Slightly more difficult than yesterday’s, judging by my time to complete.
    Many thanks two Gs.

  15. Derek
    Posted June 29, 2012 at 4:56 pm | Permalink

    Today’s faves : 10a, 16a, 21a, 25a, 5d, 6d, 13d &18d.

    Back to the box to follow Heather Watson.

    • Posted June 29, 2012 at 4:58 pm | Permalink

      That should keep you occupied for at least 20 minutes!

      • Derek
        Posted June 29, 2012 at 7:10 pm | Permalink

        How right you were, BD!!

      • Franco
        Posted June 29, 2012 at 7:14 pm | Permalink

        6-0, 6-2 – about 50 minutes!

        Oooh I say! A valiant effort from the British girl – lots of promise for next year!

        • Posted June 29, 2012 at 8:50 pm | Permalink

          But only 30 minutes from when Derek left his comment!

  16. Brenda Reding
    Posted June 29, 2012 at 5:31 pm | Permalink

    Oh dear, another crossword I had trouble with — I found certain clues just did not come to me although I did get 16A and 13D. I hope I get back to normal next week but I doubt it, the forecast is for 98 on Saturday and over 100 for some days after, way too hot for me!
    Favourites today, 21 and 25A, 7, 13 and 17D. Thanks to the 2 G’s for a ” good in parts” crossword and the very necessary hints AGAIN

  17. Addicted
    Posted June 29, 2012 at 6:54 pm | Permalink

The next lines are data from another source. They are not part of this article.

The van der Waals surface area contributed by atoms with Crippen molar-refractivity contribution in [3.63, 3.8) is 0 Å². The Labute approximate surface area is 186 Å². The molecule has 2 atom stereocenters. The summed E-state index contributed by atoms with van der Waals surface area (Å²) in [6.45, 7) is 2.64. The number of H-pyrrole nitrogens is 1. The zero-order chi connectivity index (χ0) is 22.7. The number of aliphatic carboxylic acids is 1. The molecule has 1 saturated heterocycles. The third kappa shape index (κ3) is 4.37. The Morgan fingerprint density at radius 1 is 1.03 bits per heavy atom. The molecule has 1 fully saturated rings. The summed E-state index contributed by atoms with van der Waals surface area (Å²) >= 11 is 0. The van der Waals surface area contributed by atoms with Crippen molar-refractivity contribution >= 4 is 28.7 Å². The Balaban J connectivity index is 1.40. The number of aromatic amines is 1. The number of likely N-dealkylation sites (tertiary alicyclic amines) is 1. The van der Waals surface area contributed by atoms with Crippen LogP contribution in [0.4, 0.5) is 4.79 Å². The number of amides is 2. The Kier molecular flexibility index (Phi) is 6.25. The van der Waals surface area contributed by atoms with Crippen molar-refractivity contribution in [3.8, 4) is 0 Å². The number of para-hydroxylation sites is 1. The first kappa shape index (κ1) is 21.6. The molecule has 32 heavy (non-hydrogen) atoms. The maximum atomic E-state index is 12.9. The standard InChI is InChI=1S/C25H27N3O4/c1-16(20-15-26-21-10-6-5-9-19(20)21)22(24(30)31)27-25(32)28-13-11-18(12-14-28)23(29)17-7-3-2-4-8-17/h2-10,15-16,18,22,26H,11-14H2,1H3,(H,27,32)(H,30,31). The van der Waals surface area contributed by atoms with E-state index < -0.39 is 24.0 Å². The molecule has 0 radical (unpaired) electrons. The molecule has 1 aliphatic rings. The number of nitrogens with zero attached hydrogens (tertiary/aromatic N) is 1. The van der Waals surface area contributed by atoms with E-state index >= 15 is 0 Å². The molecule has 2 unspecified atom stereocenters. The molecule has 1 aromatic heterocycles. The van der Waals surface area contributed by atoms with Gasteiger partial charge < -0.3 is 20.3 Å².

Thanks for hints Gazza, without which I would not have finished – do NOT agree with your “fairly gentle Giovanni” comment!! Has taken me all day, on and off, and then needed the hints. However, you learn along the way – it just seems to me that some compilers obey the rules and some just bend them all whichways – but that’s probably just me?? Liked 9a – I know it’s an anagram but I think it’s very cleverly written – thought 8d was horrid (IS it a word?)Also spent ages with an anagram for 15d!

    • gazza
      Posted June 29, 2012 at 7:06 pm | Permalink

      Giovanni is generally regarded as being one of the most scrupulous setters in sticking to the rules and I don’t think that there’s anything unfair in this puzzle. Anyway, look at it this way – you’ve had a whole day’s entertainment from the puzzle, What more could you ask for? :D

  18. Posted June 29, 2012 at 7:07 pm | Permalink

    Not on the right wavelength today. At least a *** and ***. Some nice clues but too many where the answer came before the unravelling like 13d. Liked 15d and 19a.

  19. Kath
    Posted June 29, 2012 at 7:43 pm | Permalink

    Quiet here today, and fairly quiet for most of the week – must be Mary’s absence!!
    After supper I’m going to have a look at the toughie – I know that I won’t be able to do a single clue so, when I’ve proved that, I will read all the hints and see if I understand any of it!

    • gazza
      Posted June 29, 2012 at 7:47 pm | Permalink

      I’d start with 23d.

      • crypticsue